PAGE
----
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“Life of Pi,” based on the best-selling novel by Yann Martel, is a beautiful spectacle of cinematic art but fantastic elements disconnect the audience from the story.
The story, as Pi Patel tells it to a writer, documents his life leading up to and including becoming the only survivor of a shipwreck.
The first 30 minutes of the movie unfolds with the back story of his character and the development of his Universalist views on faith. The remainder of the film shows his story of survival on a life boat with a Bengal tiger named Richard Parker.
There are many scenes in this film that were very beautiful. Colorful sunscapes and spectacles in the night fill the screen with wonder. But the computer-generated scenery is part of the problem with this film.
Amidst the dazzling images on screen, the disconnect happens. It makes the entire adventure highly unbelievable. More incredible adventures have occurred on film but they are so swept away in a fictional world from the beginning, the audience buys into it.
In this film, we are expected to believe the story he is telling is true, so at the end,when he gives a more graphic and sad account of the story, we choose to believe the version he has unraveled in the film instead of the story that sounds more realistic. I did not.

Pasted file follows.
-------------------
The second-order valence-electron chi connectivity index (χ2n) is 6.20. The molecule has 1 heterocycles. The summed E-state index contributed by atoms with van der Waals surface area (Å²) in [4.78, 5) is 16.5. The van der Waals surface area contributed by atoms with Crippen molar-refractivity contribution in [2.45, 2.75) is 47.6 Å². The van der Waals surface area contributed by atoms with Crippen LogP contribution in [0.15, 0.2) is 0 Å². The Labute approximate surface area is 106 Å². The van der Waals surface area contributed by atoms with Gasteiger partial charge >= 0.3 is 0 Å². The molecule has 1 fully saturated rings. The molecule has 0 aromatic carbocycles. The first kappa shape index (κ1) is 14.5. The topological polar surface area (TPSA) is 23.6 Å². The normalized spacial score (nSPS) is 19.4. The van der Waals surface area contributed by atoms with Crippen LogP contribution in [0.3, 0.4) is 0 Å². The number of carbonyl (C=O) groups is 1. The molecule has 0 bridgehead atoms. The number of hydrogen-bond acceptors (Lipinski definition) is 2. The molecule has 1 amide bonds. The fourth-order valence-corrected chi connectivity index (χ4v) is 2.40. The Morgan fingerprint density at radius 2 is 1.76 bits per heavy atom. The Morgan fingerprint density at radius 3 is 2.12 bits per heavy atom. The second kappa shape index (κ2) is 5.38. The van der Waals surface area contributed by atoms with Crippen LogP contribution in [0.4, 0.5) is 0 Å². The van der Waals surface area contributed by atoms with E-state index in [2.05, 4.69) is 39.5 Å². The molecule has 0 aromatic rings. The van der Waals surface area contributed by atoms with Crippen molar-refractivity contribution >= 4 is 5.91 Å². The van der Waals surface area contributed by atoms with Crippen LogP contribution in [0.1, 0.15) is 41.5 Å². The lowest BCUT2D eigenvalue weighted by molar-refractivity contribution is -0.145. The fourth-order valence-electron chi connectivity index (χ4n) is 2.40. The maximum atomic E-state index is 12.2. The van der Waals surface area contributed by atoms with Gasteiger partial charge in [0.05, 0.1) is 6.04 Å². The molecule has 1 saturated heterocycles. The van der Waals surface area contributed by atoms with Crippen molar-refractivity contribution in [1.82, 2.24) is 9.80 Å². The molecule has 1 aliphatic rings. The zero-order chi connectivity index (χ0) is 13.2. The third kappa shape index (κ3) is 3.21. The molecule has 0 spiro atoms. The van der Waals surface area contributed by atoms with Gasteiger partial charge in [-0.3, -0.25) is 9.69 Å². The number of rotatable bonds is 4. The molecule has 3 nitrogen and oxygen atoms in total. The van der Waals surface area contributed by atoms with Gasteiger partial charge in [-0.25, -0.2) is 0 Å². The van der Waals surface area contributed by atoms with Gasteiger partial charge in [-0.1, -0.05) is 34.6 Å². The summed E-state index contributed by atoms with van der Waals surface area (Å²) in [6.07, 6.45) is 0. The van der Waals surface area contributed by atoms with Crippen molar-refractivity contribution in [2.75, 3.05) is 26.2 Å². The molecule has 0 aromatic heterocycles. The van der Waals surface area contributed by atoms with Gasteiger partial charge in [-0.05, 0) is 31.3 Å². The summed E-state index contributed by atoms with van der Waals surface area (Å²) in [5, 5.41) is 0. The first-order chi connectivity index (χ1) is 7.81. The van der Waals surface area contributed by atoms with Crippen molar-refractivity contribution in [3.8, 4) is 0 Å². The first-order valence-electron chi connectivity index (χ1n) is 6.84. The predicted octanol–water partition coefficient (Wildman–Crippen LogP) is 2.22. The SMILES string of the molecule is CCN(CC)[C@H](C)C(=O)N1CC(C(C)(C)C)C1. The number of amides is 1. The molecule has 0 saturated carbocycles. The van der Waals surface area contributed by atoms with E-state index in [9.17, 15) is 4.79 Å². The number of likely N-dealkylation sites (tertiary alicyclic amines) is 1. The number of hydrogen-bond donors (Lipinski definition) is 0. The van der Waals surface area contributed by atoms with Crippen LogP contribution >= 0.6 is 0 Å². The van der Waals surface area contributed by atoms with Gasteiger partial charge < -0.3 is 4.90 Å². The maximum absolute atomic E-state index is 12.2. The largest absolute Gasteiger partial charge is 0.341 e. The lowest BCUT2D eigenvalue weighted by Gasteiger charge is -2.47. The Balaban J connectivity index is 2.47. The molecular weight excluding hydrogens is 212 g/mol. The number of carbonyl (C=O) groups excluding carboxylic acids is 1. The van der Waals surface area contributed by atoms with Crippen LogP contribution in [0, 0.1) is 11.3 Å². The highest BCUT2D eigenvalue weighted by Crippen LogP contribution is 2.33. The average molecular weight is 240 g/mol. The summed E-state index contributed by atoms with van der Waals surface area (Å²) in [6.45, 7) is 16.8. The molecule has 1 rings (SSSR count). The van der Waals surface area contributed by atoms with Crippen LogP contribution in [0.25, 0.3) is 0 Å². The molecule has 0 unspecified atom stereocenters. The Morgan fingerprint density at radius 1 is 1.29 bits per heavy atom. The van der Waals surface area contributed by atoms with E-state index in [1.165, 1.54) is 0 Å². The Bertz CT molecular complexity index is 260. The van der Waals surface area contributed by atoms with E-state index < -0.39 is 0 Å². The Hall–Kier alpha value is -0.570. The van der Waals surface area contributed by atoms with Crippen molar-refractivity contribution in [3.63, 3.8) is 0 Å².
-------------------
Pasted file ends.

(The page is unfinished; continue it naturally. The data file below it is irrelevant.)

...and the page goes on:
Another aspect that makes the movie unbelievable is the computer-generated animals and over-exaggerated scenes of ocean life. Nature is amazing on it’s own without the aid of computer-generated effects. The special effects work in a film like “The Chronicles of Narnia” because not only do the creatures in that story talk, but the audience already is expecting the imaginary. Because the audience buys into the idea in the beginning, the effects add to the experience.
Because from the beginning of this film we are expected to believe the story he is telling is true, the added effects detract from the story rather than add to it.
There are many things that couldn’t be done in this film with a real tiger, but if that is the case, then the choice might be not to make the movie at all. A computer-generated tiger cannot replace the majesty of the real thing. This version also gives character traits to the animal not naturally there, creating a further break from reality.
Newcomer Suraj Sharma gives a good performance as the young Pi stranded in the ocean. Older Pi, Irrfan Khan (“The Amazing Spider Man”) and writer Rafe Spall (“Prometheus”) also are convincing.
Audiences are promised a harrowing adventure as one young man braves the seas with a man-eating tiger. What they get is an artistic display through computer-generated effects.